09 August 2009

500 Days of Summer review

Finally saw 500 Days of Summer today. Plenty of others have had their say - both good and bad - since the film opened but I have a few thoughts I'd like to share.

First off, let me establish up front that like any sentient straight man, I've got a crush on Zooey Deschanel. It's not even just her eyes. She's got an edge to her few ingenues possess. She'd mess you up in a bar fight if you weren't careful. The cynicism and frankness in her Summer are terrifically appealing qualities too rarely found in women. She doesn't want a relationship, doesn't believe in love, and doesn't believe in games. It's as though the tough female sidekick from a teen romcom grew up to be the star of a love story. Or, as is the case here, the traditional male and female personas were switched in a romcom.

Let me continue by saying I'm a huge JGL fan. In this role he's given room to breathe (a bit; it does tend to the emo end of the spectrum) and gives a nuanced and subtle performance. Contrasting Deschanel's manga-eyes, his are narrowed to slits throughout; nonetheless, he expresses a variety of emotions solely with his eyes. Oddly enough, I'm reminded of Clint Eastwood and the way he lets so much of his inner life show through infinitesimal variations in his squint.

In many of the two-shots, the camera subtly favors JGL over Deschanel, drawing the eye to him. (Or, I've got a secret man-crush of which I'm unaware.) This, more than the film's POV, makes the audience attempt to relate to him. Which is good, because in every other way the film's structure forces the audience to be less emotionally engaged in the story.

The too-clever third-person narration serves to separate the audience from Tom quite a bit and the time-jumping structure - with the end a given - pushes the audience even further back. I found myself watching with a far more critical and clinical eye than I normally would for a first viewing: breaking down the movie, each scene, noting editing choices, and paying close attention to the use of music (more on that in a moment.) I actually found myself bridging my fingers during most of the screening, so intellectually engaged was I. I suspect that wasn't the desire or intent of the filmmakers and isn't the reaction positive reviewers seem to have had.

I liked the movie but didn't love it. I found the willingness of the filmmakers to throw a lot of different ideas on the screen refreshing, a bit like watching a grown up version of a Savage Steve Holland movie.1 The time jumps allow for some good jokes and juxtapositions but also hide a fairly conventional story. And while they make some poignant moments really pop - the pair of Ikea scenes and the two views of the record store scene both come to mind - they mostly served to keep me at arms' length. I saw the movie as a puzzle to be put together more than a love story; that engaged my logical faculties far more than my emotional ones.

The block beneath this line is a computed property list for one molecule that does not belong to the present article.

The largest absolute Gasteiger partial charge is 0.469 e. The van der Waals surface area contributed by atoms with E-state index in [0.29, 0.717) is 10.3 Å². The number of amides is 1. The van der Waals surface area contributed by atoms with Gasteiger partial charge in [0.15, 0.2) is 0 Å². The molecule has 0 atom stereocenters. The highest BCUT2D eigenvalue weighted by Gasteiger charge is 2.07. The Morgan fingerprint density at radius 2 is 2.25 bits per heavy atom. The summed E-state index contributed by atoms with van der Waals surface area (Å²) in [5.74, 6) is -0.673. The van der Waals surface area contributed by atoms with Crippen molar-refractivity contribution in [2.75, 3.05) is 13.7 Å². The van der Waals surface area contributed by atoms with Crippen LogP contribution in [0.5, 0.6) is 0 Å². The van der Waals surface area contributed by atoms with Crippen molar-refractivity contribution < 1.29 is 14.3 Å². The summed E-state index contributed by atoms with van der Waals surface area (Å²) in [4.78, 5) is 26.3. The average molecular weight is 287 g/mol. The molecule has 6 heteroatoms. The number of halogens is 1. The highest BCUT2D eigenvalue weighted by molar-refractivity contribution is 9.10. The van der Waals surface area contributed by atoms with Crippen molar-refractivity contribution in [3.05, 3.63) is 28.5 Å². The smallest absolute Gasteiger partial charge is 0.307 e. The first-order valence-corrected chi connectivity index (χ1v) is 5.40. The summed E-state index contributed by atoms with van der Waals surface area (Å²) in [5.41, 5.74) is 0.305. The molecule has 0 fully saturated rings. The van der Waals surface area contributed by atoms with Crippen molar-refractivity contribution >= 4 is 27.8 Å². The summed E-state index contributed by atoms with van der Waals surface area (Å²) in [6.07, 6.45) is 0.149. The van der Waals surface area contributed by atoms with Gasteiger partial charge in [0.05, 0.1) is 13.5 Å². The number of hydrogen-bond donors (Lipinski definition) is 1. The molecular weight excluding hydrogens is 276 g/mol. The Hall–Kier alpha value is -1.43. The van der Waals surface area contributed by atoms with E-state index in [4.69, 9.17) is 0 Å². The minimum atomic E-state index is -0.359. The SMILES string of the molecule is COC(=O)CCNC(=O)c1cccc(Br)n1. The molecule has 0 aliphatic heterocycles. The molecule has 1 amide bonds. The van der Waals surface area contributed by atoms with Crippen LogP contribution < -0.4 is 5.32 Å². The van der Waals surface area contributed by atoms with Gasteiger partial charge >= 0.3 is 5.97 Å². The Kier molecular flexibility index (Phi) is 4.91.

Mostly I found joy in the smaller things like the tiny shout-out to Ferris Bueller's Day Off in the musical number and the split screen party and the performances by all parties. Geoffrey Arend - clearly the manliest, most awesome man alive2 - and Matthew Gray Gubler were particularly good as Tom's best friends, providing perspectives that were more traditionally male without veering into caricature. Even Minka Kelly was good, something I've never said before. She had so few lines, it seemed their only purpose was to show how full her lips are.3

And now, the reason this movie is striking a chord with so many people: the soundtrack. Not the choice of songs, certainly. I'm frankly tired of hipster kids who are alleged to listen to the music of my youth. No, the star of this film is the score. I didn't try timing it, but it seemed the majority of music in the film was diegetic. There was an extremely spare score but - and this is the key - it was silent during all the significant moments. Instead of the constant stream of music cues we're inundated with in most features and TV shows, here nothing got between the actors and us.

That silence is powerful because it is so unusual in film yet common in life. More than anything else, the silence of the score highlights the reality of Tom's situation. Those few moments that break from reality - the dance sequence, the French film, the erasing of the world around Tom - are all scored, as are lighter moments in the film and most of the scene cuts. But when we're in the moment, almost nothing takes us out of it. This is where the film shines.

As a whole it is so-so. In each of those moments it is universal and profound.

1. Yes, you have. Better Off Dead, One Crazy Summer, and How I Got Into College. My love for SSH is deep and profound and while I love that he gave us Eek! The Cat after he stopped making movies, the Disney Channel portion of his career hurts me.
2. Those who know who his fianceƩ is already know this.
3. And to deliver a silly joke.
4. I'm a prick.


Nictate said...

Great review, R.A. Very thoughtful analysis. Interesting that the editing choices left you with a sense of detachment, too.